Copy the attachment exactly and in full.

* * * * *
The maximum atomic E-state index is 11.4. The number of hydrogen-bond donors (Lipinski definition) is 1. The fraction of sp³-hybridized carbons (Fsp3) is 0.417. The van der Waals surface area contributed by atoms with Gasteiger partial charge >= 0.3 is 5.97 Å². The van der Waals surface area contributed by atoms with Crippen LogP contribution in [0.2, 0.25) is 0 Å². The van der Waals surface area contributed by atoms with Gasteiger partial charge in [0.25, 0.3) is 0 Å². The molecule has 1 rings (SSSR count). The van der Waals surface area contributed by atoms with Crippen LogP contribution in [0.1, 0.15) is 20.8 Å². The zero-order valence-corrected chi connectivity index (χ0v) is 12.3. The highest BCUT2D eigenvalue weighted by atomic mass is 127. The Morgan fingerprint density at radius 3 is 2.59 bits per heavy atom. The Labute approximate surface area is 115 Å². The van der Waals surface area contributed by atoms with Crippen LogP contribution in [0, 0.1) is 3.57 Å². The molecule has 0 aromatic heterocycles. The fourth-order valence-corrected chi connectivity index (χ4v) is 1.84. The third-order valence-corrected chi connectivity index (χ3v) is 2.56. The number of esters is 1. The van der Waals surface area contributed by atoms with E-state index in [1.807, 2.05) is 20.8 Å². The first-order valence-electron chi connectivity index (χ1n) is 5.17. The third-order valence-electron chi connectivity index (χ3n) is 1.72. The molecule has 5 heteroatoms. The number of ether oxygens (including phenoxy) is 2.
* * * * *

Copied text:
The maximum atomic E-state index is 11.4. The number of hydrogen-bond donors (Lipinski definition) is 1. The fraction of sp³-hybridized carbons (Fsp3) is 0.417. The van der Waals surface area contributed by atoms with Gasteiger partial charge >= 0.3 is 5.97 Å². The van der Waals surface area contributed by atoms with Crippen LogP contribution in [0.2, 0.25) is 0 Å². The van der Waals surface area contributed by atoms with Gasteiger partial charge in [0.25, 0.3) is 0 Å². The molecule has 1 rings (SSSR count). The van der Waals surface area contributed by atoms with Crippen LogP contribution in [0.1, 0.15) is 20.8 Å². The zero-order valence-corrected chi connectivity index (χ0v) is 12.3. The highest BCUT2D eigenvalue weighted by atomic mass is 127. The Morgan fingerprint density at radius 3 is 2.59 bits per heavy atom. The Labute approximate surface area is 115 Å². The van der Waals surface area contributed by atoms with Crippen LogP contribution in [0, 0.1) is 3.57 Å². The molecule has 0 aromatic heterocycles. The fourth-order valence-corrected chi connectivity index (χ4v) is 1.84. The third-order valence-corrected chi connectivity index (χ3v) is 2.56. The number of esters is 1. The van der Waals surface area contributed by atoms with E-state index in [1.807, 2.05) is 20.8 Å². The first-order valence-electron chi connectivity index (χ1n) is 5.17. The third-order valence-electron chi connectivity index (χ3n) is 1.72. The molecule has 5 heteroatoms. The number of ether oxygens (including phenoxy) is 2.